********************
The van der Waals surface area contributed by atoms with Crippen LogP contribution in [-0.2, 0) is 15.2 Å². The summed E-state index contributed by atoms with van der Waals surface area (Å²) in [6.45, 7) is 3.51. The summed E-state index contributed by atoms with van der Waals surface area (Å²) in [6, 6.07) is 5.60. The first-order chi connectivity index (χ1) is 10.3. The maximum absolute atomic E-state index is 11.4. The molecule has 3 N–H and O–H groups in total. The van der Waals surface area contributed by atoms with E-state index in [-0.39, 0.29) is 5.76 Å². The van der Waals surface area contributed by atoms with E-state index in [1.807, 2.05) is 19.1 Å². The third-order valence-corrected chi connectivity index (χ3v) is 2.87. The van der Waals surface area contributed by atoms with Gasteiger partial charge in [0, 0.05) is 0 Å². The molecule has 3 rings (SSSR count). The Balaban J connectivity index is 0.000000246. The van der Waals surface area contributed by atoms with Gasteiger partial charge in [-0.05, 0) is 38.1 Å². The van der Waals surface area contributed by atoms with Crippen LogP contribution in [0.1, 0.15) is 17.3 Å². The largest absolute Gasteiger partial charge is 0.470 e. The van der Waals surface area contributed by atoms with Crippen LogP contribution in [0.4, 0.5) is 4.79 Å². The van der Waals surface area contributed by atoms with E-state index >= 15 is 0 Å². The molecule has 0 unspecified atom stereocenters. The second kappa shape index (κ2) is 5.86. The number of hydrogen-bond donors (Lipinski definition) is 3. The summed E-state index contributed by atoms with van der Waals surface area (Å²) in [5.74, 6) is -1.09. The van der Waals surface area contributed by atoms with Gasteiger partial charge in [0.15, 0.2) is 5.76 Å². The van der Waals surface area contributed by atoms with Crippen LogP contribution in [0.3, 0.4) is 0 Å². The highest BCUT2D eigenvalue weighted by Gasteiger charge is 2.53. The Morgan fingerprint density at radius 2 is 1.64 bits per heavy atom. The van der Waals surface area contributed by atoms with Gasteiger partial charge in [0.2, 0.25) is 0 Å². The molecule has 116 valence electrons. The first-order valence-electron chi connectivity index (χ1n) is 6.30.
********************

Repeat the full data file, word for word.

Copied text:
The van der Waals surface area contributed by atoms with Crippen LogP contribution in [-0.2, 0) is 15.2 Å². The summed E-state index contributed by atoms with van der Waals surface area (Å²) in [6.45, 7) is 3.51. The summed E-state index contributed by atoms with van der Waals surface area (Å²) in [6, 6.07) is 5.60. The first-order chi connectivity index (χ1) is 10.3. The maximum absolute atomic E-state index is 11.4. The molecule has 3 N–H and O–H groups in total. The van der Waals surface area contributed by atoms with E-state index in [-0.39, 0.29) is 5.76 Å². The van der Waals surface area contributed by atoms with E-state index in [1.807, 2.05) is 19.1 Å². The third-order valence-corrected chi connectivity index (χ3v) is 2.87. The van der Waals surface area contributed by atoms with Gasteiger partial charge in [0, 0.05) is 0 Å². The molecule has 3 rings (SSSR count). The Balaban J connectivity index is 0.000000246. The van der Waals surface area contributed by atoms with Gasteiger partial charge in [-0.05, 0) is 38.1 Å². The van der Waals surface area contributed by atoms with Crippen LogP contribution in [0.1, 0.15) is 17.3 Å². The largest absolute Gasteiger partial charge is 0.470 e. The van der Waals surface area contributed by atoms with Crippen LogP contribution in [0.4, 0.5) is 4.79 Å². The van der Waals surface area contributed by atoms with E-state index >= 15 is 0 Å². The molecule has 0 unspecified atom stereocenters. The second kappa shape index (κ2) is 5.86. The number of hydrogen-bond donors (Lipinski definition) is 3. The summed E-state index contributed by atoms with van der Waals surface area (Å²) in [5.74, 6) is -1.09. The van der Waals surface area contributed by atoms with Gasteiger partial charge in [0.15, 0.2) is 5.76 Å². The van der Waals surface area contributed by atoms with Crippen LogP contribution in [0.3, 0.4) is 0 Å². The highest BCUT2D eigenvalue weighted by Gasteiger charge is 2.53. The Morgan fingerprint density at radius 2 is 1.64 bits per heavy atom. The van der Waals surface area contributed by atoms with Gasteiger partial charge in [0.2, 0.25) is 0 Å². The molecule has 116 valence electrons. The first-order valence-electron chi connectivity index (χ1n) is 6.30.